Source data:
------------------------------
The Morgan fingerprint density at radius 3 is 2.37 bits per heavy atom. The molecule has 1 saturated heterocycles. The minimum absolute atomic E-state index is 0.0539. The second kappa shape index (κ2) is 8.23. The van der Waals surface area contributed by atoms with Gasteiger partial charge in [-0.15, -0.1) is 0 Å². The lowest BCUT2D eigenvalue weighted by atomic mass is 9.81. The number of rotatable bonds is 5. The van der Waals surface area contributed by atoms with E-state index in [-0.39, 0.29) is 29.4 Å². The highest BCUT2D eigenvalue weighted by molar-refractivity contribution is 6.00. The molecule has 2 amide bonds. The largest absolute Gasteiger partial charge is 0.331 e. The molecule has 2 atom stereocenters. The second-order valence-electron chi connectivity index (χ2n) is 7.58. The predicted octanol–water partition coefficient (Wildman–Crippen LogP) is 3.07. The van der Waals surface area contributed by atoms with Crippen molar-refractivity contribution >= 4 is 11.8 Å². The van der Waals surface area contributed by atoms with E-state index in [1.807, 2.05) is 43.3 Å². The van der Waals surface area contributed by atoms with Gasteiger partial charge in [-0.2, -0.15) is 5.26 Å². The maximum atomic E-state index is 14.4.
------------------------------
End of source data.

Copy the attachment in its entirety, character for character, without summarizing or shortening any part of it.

The Morgan fingerprint density at radius 3 is 2.37 bits per heavy atom. The molecule has 1 saturated heterocycles. The minimum absolute atomic E-state index is 0.0539. The second kappa shape index (κ2) is 8.23. The van der Waals surface area contributed by atoms with Gasteiger partial charge in [-0.15, -0.1) is 0 Å². The lowest BCUT2D eigenvalue weighted by atomic mass is 9.81. The number of rotatable bonds is 5. The van der Waals surface area contributed by atoms with E-state index in [-0.39, 0.29) is 29.4 Å². The highest BCUT2D eigenvalue weighted by molar-refractivity contribution is 6.00. The molecule has 2 amide bonds. The largest absolute Gasteiger partial charge is 0.331 e. The molecule has 2 atom stereocenters. The second-order valence-electron chi connectivity index (χ2n) is 7.58. The predicted octanol–water partition coefficient (Wildman–Crippen LogP) is 3.07. The van der Waals surface area contributed by atoms with Crippen molar-refractivity contribution >= 4 is 11.8 Å². The van der Waals surface area contributed by atoms with E-state index in [1.807, 2.05) is 43.3 Å². The van der Waals surface area contributed by atoms with Gasteiger partial charge in [-0.2, -0.15) is 5.26 Å². The maximum atomic E-state index is 14.4.